When we hear a term like “inclusive teaching,” we often think of other terms. For example, during a reflection on this topic last spring, members of the Reinert Center’s Advisory Board said the term brought to mind diversity, diversity education, cultural awareness, flexibility in teaching and learning, the challenging of assumptions, student agency and choice in assessments, equal access to education, social justice, universal design, interdisciplinary teaching and learning, and meeting the needs of all students, among other terms. As these terms make clear, the term inclusive teaching is itself broadly inclusive of a variety of areas of focus and of concrete teaching and learning methods.

For the purposes of our work over the coming academic year, we define inclusive teaching as:

The intentional use of course design and teaching methods to create equitable learning environments where all learners can be successful, regardless of differences in identity, background, and ability. This includes an explicit commitment to recognizing and reducing barriers and minimizing the potential for (accidental or intentional) exclusion.

We see inclusive teaching as a continuous commitment to be enacted, in small and large actions, across all aspects of “teaching,” relevant for everything from syllabus design to assessment methods, from instructional strategies to classroom layout. All the decisions we make about courses and how to teach them are implicated. At a Jesuit university, in particular, a commitment to inclusive teaching is one we should all strive to enact, every term, in every course. But like any other aspect of instructional development, the process of becoming an inclusive teacher is a developmental one: we’re all works in progress, continually learning, continually enhancing our practice. Hopefully, the Reinert Center’s focus this year will help to move all of us from our current practices (however inclusive they may be) to even more inclusive approaches.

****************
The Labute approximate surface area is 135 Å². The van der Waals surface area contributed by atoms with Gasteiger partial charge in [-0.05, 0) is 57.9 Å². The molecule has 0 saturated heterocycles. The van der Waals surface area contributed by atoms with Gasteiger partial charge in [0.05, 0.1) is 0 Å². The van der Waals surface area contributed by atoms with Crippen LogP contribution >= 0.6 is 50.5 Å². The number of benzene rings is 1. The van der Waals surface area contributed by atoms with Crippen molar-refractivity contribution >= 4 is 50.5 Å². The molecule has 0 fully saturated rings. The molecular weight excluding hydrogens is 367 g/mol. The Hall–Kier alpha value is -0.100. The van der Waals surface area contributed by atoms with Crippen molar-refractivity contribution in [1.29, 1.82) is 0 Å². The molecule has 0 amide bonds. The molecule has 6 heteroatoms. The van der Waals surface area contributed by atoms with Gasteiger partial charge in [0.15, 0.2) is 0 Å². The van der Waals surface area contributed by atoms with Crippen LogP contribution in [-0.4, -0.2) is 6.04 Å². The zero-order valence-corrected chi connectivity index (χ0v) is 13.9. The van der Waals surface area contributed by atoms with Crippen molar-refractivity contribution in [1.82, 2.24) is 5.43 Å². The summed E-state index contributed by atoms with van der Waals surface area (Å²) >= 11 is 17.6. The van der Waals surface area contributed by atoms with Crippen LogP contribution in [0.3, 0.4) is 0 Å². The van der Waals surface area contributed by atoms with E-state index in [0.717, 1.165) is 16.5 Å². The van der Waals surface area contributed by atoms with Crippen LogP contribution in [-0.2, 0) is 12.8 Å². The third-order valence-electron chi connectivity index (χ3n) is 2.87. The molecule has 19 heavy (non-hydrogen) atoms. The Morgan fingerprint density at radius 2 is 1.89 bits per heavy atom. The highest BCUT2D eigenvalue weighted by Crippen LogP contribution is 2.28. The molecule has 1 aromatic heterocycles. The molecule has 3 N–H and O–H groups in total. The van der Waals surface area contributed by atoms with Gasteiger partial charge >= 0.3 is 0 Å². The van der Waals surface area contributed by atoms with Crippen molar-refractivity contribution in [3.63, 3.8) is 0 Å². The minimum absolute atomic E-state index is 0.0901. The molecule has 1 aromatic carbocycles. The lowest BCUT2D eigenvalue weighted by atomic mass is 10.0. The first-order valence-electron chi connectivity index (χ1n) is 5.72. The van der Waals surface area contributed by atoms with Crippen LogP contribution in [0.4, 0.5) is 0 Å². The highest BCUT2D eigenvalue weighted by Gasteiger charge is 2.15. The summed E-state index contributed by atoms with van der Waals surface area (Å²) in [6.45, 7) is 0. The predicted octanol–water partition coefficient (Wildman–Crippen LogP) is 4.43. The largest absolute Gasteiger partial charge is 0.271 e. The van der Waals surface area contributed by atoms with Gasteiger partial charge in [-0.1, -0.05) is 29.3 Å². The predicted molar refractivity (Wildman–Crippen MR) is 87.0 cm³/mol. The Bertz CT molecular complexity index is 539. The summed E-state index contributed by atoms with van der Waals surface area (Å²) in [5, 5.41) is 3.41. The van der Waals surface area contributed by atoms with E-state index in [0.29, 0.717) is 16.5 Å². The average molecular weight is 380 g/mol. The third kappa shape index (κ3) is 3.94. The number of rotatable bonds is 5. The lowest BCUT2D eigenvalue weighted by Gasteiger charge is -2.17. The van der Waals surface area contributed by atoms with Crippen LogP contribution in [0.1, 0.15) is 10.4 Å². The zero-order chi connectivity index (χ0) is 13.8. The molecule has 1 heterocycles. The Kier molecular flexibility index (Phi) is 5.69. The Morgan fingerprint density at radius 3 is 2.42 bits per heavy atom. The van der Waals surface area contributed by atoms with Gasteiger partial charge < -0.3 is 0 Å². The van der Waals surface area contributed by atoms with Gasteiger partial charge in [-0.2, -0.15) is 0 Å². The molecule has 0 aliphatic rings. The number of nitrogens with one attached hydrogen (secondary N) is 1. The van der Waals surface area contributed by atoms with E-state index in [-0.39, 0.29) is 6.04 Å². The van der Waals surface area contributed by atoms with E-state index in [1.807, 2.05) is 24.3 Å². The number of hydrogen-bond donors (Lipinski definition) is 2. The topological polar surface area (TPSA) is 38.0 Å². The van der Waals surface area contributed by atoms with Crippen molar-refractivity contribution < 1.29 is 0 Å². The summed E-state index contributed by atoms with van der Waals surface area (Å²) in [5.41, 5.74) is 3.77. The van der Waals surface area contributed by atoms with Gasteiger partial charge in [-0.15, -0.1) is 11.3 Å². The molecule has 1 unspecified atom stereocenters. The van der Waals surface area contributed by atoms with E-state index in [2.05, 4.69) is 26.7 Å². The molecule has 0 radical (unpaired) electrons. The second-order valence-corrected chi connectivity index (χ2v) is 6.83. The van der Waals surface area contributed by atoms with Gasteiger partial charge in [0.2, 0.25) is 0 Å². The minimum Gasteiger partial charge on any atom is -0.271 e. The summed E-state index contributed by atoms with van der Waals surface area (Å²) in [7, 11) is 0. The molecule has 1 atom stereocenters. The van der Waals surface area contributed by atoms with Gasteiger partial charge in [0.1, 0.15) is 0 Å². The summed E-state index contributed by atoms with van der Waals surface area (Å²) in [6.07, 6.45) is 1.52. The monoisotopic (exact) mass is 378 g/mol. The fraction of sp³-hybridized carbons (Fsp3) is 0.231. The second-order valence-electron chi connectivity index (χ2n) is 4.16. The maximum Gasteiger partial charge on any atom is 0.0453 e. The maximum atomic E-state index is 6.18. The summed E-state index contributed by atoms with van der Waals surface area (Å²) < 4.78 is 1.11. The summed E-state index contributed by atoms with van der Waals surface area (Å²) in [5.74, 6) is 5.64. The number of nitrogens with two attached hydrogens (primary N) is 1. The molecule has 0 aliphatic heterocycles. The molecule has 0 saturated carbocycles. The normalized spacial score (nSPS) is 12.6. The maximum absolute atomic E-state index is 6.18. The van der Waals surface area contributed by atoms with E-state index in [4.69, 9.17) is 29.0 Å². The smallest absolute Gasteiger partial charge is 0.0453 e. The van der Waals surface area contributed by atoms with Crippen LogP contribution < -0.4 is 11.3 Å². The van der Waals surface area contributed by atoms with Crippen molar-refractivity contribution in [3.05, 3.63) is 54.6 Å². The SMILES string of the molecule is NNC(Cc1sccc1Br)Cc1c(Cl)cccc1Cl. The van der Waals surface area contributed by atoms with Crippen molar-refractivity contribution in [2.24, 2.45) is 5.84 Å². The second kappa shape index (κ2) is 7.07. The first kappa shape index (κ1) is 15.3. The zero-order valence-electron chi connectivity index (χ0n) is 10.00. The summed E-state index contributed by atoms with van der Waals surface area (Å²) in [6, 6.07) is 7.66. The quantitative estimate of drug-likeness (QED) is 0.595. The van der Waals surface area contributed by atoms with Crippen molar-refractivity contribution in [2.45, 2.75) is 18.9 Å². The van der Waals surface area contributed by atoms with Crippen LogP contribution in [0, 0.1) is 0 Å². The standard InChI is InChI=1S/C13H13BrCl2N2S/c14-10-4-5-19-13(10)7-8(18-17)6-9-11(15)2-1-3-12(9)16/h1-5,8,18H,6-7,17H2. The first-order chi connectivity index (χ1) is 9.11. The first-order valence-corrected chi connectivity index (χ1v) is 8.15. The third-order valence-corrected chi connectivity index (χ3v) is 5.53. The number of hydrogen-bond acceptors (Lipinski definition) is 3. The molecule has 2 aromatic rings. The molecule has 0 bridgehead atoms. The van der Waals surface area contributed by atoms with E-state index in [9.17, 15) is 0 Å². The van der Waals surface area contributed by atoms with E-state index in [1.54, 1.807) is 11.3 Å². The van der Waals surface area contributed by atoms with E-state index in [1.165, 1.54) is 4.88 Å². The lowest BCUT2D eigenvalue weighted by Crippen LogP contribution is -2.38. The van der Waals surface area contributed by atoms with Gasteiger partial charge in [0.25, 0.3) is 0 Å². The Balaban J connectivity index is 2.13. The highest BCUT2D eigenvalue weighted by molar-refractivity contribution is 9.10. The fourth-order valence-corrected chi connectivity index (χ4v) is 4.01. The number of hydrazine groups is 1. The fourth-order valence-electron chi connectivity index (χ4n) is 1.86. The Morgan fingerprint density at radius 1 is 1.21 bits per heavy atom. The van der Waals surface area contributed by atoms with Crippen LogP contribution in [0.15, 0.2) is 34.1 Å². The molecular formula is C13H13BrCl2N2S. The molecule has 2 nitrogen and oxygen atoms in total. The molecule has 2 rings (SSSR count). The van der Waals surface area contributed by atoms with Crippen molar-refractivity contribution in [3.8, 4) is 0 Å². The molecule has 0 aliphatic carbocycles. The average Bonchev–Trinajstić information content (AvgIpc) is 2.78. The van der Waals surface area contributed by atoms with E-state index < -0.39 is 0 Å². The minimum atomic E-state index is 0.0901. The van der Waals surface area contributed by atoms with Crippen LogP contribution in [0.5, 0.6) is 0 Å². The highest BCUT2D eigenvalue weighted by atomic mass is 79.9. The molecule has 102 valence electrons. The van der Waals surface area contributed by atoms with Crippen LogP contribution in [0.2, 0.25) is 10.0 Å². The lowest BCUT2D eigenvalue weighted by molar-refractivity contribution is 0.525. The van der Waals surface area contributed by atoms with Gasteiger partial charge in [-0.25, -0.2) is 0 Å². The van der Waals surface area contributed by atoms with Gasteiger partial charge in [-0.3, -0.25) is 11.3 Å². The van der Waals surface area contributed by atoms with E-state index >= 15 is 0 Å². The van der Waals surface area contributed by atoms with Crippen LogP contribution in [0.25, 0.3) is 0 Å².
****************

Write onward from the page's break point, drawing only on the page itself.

What will the year look like?

In order to highlight particular aspects of inclusive teaching, we will examine different subtopics each month, beginning with questions about whom we may be including and excluding in our courses. Then we will move through concepts like implicit bias, stereotype threat, and micro-aggressions, culminating in considerations of privilege and power in the classroom, and what it might look like to share agency and decision-making with students. (Click here [LINK] to see the main subtopics for the year.)

All year, we will strive to highlight concrete, evidence-based strategies for reducing exclusion and enhancing inclusion.  So many of us have bought in to the idea that inclusive teaching is an important goal, but we often struggle to identify the practical steps toward creating inclusion in rich and meaningful ways. The good news? Research has shown time and again that the instructional strategies supporting inclusion are the same as those that are just plain good for learning. We don’t need to simplify or “water down” the goals of our courses to create equitable access to achievement and success. Indeed, inclusive practice can contribute to student success in academically rigorous courses.